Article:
Registered nurse to take on incumbent

CHESTER -- A registered nurse will face off against the incumbent Chester County coroner during Tuesday's Democratic primary.

Betty Griffin, a registered nurse, said her nearly eight-year stint as a former Chester County deputy coroner and her nursing background make her qualified for the coroner post.

"Death is probably the worst time of life," Griffin said. "I want to make it easier. My compassion, hopefully, will help them make it through."

During his three-year tenure, Chester County Coroner Terry Tinker has handled 400 deaths, including natural deaths and fatalities resulting from homicides, suicides and car accidents.

"You only learn that being on the job," Tinker said. "I'm more qualified. I've proven myself in the three years that I've been coroner."

Griffin served as deputy coroner under former Coroner Watson Wright from about 1998 to 2005, she said.

"I helped him as his medical consult," Griffin said. "I helped him collect forensic evidence."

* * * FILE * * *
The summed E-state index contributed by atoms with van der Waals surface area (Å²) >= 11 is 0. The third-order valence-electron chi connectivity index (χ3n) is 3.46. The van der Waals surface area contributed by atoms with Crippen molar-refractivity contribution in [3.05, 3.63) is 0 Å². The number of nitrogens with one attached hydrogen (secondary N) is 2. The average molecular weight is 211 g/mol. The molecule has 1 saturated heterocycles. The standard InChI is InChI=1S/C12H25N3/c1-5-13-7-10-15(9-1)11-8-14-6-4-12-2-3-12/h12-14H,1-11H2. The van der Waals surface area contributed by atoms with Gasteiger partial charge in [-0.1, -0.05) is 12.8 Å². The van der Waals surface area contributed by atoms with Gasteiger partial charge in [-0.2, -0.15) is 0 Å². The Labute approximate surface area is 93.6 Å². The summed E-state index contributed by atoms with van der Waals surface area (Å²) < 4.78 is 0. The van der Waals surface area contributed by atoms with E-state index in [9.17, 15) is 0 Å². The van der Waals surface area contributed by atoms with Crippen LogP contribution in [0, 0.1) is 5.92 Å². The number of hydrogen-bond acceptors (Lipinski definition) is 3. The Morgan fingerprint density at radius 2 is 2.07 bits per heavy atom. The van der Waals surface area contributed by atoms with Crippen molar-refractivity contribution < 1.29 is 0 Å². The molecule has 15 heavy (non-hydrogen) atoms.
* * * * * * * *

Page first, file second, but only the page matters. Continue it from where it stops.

Tinker was appointed to the post after Wright's death. Since his appointment, Tinker has established a coroner's office and been allotted a county vehicle and gas for his deputy coroner, he said. Four deputy coroners acquired state certification, he said.

Tinker speaks at Chester County high schools before prom season to help deter drunk driving-related fatalities.

"I'd rather talk to them now then have to talk to their families later," Tinker said.

During the talks, Tinker shows students black, blue or white bags that are used to transport bodies. Griffin has a problem with those bags and said she will revert to the black forensic bags that Wright once used.

"I know they cost a little more, but they're safer for transporting bodies," Griffin said. "They're easier to handle."

If elected, Griffin said she plans to bring a new deputy coroner on board and send autopsies to Newberry instead of Rock Hill. Tinker said he plans to team with the S.C. Highway Patrol next month in a joint initiative to combat drunk driving.

Win or lose, both candidates will be content, they said.

"I'm just trying to do something I feel very strongly about," Griffin said. "If the people don't want me to do it, that's fine."

Said Tinker: "I have given this job 110 percent. If I get beaten, I'll leave Dec. 31, and I won't look back. I'm proud of what I've done, and I'm proud of my deputies."

The coroner serves a four-year term and earns $27,310.91 annually.